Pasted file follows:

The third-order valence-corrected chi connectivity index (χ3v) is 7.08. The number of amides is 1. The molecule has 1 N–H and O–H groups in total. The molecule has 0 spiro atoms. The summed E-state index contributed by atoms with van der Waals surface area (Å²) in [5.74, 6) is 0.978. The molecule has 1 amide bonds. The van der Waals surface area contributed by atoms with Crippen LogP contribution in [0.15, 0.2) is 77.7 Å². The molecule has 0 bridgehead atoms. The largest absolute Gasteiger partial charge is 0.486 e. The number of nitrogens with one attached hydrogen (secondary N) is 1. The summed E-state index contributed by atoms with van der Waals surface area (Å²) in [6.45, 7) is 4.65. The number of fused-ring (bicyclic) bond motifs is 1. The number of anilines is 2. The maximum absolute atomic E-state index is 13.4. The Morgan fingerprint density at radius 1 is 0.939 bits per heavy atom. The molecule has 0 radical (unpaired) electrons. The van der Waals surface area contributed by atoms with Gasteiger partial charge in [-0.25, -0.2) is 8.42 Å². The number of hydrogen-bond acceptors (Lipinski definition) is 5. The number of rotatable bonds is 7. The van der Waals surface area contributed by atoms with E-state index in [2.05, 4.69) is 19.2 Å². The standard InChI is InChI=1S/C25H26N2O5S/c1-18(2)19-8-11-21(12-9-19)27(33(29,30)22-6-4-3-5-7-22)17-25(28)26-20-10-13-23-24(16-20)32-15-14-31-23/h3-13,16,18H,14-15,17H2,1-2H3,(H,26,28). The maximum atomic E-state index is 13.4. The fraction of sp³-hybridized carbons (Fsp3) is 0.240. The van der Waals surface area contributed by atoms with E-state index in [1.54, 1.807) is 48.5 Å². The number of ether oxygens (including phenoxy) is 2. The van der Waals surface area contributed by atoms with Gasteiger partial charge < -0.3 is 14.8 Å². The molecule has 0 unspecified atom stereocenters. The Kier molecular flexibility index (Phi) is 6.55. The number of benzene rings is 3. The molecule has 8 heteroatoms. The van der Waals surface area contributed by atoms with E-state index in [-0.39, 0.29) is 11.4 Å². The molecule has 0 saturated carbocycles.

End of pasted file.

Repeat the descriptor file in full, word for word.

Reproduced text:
The third-order valence-corrected chi connectivity index (χ3v) is 7.08. The number of amides is 1. The molecule has 1 N–H and O–H groups in total. The molecule has 0 spiro atoms. The summed E-state index contributed by atoms with van der Waals surface area (Å²) in [5.74, 6) is 0.978. The molecule has 1 amide bonds. The van der Waals surface area contributed by atoms with Crippen LogP contribution in [0.15, 0.2) is 77.7 Å². The molecule has 0 bridgehead atoms. The largest absolute Gasteiger partial charge is 0.486 e. The number of nitrogens with one attached hydrogen (secondary N) is 1. The summed E-state index contributed by atoms with van der Waals surface area (Å²) in [6.45, 7) is 4.65. The number of fused-ring (bicyclic) bond motifs is 1. The number of anilines is 2. The maximum absolute atomic E-state index is 13.4. The Morgan fingerprint density at radius 1 is 0.939 bits per heavy atom. The molecule has 0 radical (unpaired) electrons. The van der Waals surface area contributed by atoms with Gasteiger partial charge in [-0.25, -0.2) is 8.42 Å². The number of hydrogen-bond acceptors (Lipinski definition) is 5. The number of rotatable bonds is 7. The van der Waals surface area contributed by atoms with E-state index in [2.05, 4.69) is 19.2 Å². The standard InChI is InChI=1S/C25H26N2O5S/c1-18(2)19-8-11-21(12-9-19)27(33(29,30)22-6-4-3-5-7-22)17-25(28)26-20-10-13-23-24(16-20)32-15-14-31-23/h3-13,16,18H,14-15,17H2,1-2H3,(H,26,28). The maximum atomic E-state index is 13.4. The fraction of sp³-hybridized carbons (Fsp3) is 0.240. The van der Waals surface area contributed by atoms with E-state index in [1.54, 1.807) is 48.5 Å². The number of ether oxygens (including phenoxy) is 2. The van der Waals surface area contributed by atoms with Gasteiger partial charge < -0.3 is 14.8 Å². The molecule has 0 unspecified atom stereocenters. The Kier molecular flexibility index (Phi) is 6.55. The number of benzene rings is 3. The molecule has 8 heteroatoms. The van der Waals surface area contributed by atoms with E-state index in [-0.39, 0.29) is 11.4 Å². The molecule has 0 saturated carbocycles.